I am designing a 2D game using directdraw. It is in an overhead view and therefore needs to show characters turning in all directions. In my previous games the animation was fairly simple, ie. 2-3 frames for walking. This meant that to let the character turn in 360 degrees I could manipulate the images myself and turn them in 9 degree increments which gave 360/9 * 3 = 120 frames.
However, in this game I wanted to have better animation – now I have 10 frames for animation and individually rotating each frame by nine degrees would mean too many to do by hand. Therefore I was wondering whether I could just load the 000 degree into the game and rotate the rest on initialisation by the software. I first tried to use the rotationangle variable of the ddbltfx struct but it returned norotationhardware. Have I missed something here or is directx meant to emulate missing hardware features?
So can somebody tell me what the best way to proceed would be and how to go about it?
Nope you are absolutely right. 2D Rotation requires hardware availablity(because MS couldn''t figure out how to write a fast enough 2D software emulated rotation function). If you really want hardware rotation, ''cheat'' a bit by using D3D.(sorry but i have no idea how to do it, I seen it in work though)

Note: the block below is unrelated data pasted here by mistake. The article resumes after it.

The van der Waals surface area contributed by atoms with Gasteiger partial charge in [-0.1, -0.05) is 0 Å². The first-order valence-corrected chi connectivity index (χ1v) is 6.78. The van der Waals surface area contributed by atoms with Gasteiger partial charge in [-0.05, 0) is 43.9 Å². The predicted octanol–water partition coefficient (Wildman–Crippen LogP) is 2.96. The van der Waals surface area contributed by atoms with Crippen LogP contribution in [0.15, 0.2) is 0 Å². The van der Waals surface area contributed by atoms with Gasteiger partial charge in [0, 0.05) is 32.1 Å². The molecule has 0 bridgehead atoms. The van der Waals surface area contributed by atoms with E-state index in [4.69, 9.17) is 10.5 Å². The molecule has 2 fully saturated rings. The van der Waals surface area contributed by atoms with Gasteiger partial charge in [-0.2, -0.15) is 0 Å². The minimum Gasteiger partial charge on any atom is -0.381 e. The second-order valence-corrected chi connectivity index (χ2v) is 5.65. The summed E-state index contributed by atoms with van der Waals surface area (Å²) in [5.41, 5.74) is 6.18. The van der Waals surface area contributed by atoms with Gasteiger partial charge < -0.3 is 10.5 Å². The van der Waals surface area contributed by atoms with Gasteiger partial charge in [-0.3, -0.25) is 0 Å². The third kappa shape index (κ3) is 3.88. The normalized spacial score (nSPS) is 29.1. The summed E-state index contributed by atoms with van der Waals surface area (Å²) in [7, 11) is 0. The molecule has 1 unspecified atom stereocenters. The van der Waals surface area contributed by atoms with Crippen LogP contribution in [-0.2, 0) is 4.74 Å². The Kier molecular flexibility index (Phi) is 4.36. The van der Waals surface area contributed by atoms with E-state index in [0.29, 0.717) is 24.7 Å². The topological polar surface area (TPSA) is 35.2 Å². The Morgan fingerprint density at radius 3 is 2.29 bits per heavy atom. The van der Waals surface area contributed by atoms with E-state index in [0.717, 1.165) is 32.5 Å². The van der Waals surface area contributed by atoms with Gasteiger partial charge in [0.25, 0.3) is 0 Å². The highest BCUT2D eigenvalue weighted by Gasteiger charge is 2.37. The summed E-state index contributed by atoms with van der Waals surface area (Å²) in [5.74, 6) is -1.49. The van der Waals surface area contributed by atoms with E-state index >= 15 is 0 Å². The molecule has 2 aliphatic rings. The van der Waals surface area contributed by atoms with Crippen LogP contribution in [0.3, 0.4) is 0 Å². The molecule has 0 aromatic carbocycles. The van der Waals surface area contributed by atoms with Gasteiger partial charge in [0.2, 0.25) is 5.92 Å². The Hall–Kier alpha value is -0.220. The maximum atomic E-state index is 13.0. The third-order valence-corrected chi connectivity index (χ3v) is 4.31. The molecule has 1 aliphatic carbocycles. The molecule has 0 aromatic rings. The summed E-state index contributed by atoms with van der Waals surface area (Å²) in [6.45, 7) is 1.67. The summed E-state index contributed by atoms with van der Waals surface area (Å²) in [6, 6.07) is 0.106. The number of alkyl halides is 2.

I also ran into this problem while I was programming a StarControl clone... Luckily I still remember how I solved the problem. Here are the steps you need to take -
1. Create an empty surface. (It will need to be bigger than the original surface containing the sprite) 2. Lock both the surface with the unrotated sprite, and the new surface. 3. Now, using these formulae, you can create new sprites for all your required rotations. Xt = X*cos(i) - Y*sin(i) Yt = X*sin(i) + Y*cos(i) Where Xt & Yt are the new coordinates. X & Y are the coordinates of the original pixel i is the angle of rotation.
This formula does work, however it rotates around 0,0 so you will have to offset it to fit on the new surface properly. Its just some simple trig!
Using the sin/cos transform suggested will work, however, I''d like to mention that you might want to do pixel averaging as well.
Since sin/cos will give decimal results, the pixel values will be rounded (well, truncated) and you''ll have several pixels end up mapping to the same location. The fastest solution is just to let the last pixel that maps to a location win. Or you can average the rgb values. Or you can do some blending to get nice results too. (They''ll probably all look fine. It''s just a question of how much of a perfectionist you are.